My second tattoo took an hour and a half to complete. An hour and a half of riding this cyclical wave—searing pain followed by bursts of adrenaline, then a strange sense of calm—as the artist worked his needle down the length of my forearm. I marveled at how strong I felt, how invincible, when just that morning I’d nearly made myself sick just thinking about it.
At about the halfway point, three women came into the tattoo parlor, one holding a baby boy. I cracked a smile at the bizarreness of the sight, but it quickly faded when I noticed the large tumor on the boy’s head. They were all getting matching tattoos in solidarity, something like “for the boy” in Latin. The grandmother volunteered to go first, completely without fear, and suddenly it wasn’t my own strength I was marveling at anymore.
I was reminded of this boy when I read the story of another child with brain cancer, a boy named Gabe, in a current Humans of New York photo series focusing on the pediatric unit of Memorial Sloan Kettering Cancer Center. “The treatment of cancer can be nearly as violent as the condition itself, and even the doctors will frame their efforts in terms of warfare,” writes HONY’s photojournalist Brandon Stanton. “But the fight against pediatric cancer is uniquely tragic because the battlefield is the body of a child.”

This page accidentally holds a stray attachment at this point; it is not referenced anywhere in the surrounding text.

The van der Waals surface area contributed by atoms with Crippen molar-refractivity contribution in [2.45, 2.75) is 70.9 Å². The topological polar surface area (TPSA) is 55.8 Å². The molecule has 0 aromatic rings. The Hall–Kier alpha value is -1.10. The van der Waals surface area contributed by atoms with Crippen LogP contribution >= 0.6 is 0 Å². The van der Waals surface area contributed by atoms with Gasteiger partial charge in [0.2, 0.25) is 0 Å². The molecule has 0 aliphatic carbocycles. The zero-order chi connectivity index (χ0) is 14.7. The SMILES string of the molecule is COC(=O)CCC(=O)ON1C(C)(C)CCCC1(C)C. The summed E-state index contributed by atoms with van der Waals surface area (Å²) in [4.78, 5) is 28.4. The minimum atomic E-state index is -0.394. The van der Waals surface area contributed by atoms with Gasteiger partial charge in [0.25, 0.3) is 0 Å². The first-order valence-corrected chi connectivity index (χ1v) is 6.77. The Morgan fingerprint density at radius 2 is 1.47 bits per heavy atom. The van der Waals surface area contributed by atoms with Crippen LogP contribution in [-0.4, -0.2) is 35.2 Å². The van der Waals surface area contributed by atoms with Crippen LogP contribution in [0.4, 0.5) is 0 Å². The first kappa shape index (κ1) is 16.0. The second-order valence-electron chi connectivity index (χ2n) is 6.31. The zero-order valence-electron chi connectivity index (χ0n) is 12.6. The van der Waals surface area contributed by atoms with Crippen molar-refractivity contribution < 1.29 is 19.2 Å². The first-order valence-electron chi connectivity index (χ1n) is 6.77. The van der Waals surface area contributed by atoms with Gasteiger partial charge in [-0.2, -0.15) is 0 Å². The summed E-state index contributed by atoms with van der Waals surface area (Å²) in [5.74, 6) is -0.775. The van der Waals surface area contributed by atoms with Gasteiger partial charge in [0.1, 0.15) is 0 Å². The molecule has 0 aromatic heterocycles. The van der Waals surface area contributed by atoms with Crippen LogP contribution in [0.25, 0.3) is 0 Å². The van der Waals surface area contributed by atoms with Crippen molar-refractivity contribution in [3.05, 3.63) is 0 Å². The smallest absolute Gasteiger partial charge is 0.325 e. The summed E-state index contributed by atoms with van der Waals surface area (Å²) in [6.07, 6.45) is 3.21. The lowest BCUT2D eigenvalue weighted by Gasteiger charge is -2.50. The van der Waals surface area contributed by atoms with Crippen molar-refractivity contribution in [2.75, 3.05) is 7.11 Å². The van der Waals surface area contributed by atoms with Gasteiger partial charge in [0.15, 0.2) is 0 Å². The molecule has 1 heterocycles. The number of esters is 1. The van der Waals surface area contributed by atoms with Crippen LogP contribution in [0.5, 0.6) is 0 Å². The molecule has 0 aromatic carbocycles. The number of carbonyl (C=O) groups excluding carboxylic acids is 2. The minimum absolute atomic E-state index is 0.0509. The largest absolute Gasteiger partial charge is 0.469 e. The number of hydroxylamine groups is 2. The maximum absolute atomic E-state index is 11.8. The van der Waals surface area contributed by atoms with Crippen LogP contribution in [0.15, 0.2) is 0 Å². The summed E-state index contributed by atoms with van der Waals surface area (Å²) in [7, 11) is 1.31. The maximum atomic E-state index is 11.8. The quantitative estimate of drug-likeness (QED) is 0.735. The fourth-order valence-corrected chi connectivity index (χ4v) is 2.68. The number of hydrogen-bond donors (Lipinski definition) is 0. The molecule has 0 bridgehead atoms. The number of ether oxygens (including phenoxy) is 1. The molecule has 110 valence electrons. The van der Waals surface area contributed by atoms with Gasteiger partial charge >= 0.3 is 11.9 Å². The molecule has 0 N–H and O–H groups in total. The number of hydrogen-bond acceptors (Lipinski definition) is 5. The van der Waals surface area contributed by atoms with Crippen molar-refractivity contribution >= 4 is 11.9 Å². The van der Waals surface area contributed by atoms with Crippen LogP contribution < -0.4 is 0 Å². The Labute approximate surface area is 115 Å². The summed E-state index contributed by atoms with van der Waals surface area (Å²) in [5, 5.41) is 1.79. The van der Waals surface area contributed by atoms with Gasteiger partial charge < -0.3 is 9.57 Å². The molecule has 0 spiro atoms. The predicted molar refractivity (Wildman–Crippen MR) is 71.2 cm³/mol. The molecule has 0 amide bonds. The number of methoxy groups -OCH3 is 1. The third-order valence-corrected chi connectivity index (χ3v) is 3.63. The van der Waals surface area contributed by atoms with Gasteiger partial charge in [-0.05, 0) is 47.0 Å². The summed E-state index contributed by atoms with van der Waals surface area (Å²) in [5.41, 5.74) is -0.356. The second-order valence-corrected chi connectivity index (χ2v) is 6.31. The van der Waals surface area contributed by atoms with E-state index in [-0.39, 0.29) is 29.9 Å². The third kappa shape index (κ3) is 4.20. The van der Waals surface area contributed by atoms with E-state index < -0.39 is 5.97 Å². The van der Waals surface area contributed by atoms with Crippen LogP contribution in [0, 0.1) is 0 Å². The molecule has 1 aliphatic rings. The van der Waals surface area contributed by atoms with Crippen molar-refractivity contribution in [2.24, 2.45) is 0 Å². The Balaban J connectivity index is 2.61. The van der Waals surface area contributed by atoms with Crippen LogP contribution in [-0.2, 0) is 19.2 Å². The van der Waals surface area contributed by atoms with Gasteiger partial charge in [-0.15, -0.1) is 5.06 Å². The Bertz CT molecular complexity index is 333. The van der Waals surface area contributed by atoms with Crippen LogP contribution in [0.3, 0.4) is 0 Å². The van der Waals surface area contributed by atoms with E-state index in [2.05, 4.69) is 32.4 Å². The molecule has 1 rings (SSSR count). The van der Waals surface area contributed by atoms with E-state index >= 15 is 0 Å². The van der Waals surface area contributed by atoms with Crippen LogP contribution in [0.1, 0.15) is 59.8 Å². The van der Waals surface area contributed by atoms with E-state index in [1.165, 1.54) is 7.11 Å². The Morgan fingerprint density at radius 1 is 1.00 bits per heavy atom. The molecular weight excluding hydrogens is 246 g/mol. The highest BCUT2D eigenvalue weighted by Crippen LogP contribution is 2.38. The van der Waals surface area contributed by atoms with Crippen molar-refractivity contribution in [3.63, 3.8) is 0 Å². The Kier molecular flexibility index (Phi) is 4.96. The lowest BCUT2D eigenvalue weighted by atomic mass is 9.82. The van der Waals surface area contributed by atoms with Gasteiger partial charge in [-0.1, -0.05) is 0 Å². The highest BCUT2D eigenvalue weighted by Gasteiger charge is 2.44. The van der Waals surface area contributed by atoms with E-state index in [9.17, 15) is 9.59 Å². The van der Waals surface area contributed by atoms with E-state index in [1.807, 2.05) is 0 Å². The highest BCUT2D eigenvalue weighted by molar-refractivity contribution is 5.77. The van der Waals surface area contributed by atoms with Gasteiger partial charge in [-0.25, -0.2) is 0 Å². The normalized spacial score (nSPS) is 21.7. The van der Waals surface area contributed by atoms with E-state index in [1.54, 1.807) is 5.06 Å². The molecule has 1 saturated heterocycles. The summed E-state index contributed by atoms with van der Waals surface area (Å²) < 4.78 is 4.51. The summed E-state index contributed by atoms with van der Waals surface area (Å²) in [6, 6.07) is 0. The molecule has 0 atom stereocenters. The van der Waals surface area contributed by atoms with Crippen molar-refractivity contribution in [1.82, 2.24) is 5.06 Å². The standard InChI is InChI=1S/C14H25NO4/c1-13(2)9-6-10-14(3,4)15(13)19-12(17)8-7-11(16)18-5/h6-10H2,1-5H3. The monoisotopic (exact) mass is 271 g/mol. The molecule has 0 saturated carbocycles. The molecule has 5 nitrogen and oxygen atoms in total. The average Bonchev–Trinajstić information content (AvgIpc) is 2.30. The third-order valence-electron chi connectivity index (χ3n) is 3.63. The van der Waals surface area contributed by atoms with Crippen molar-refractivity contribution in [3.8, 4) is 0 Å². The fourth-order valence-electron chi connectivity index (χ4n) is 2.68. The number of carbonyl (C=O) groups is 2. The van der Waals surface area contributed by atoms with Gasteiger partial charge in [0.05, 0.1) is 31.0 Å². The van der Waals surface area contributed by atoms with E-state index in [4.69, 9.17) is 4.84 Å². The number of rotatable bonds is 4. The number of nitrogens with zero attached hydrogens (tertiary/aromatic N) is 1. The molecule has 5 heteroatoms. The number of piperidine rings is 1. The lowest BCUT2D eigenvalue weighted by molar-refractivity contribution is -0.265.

Stanton tells Gabe’s story in the six heart-wrenching photos below, from the shock and horror of his diagnosis, to his cancer treatments, to how his mom and dad are coping while living out every parent’s greatest nightmare. Despite it all, the third-grader seems to stay positive, even offering words of advice for parents of children with cancer.
“The hardest part will be seeing your child with a line to a machine that gives them weird medications that might hurt and make them sad,” Gabe says. “Then you can give your child a lot of hugs because that will make them less sad. And your child will say: ‘Don’t worry Mom, I love you and I’m going to make it through this.’ And then you can hug them even more."
HONY is currently holding a fundraiser to help Memorial Sloan Kettering fight pediatric cancers like Gabe’s, with two-thirds of the money going toward research and the remaining third toward psychosocial support for the kids and their families. The campaign far surpassed Stanton’s initial $1 million goal, raising more than $3.6 million in just two weeks. It'll be clear why after you read the following posts.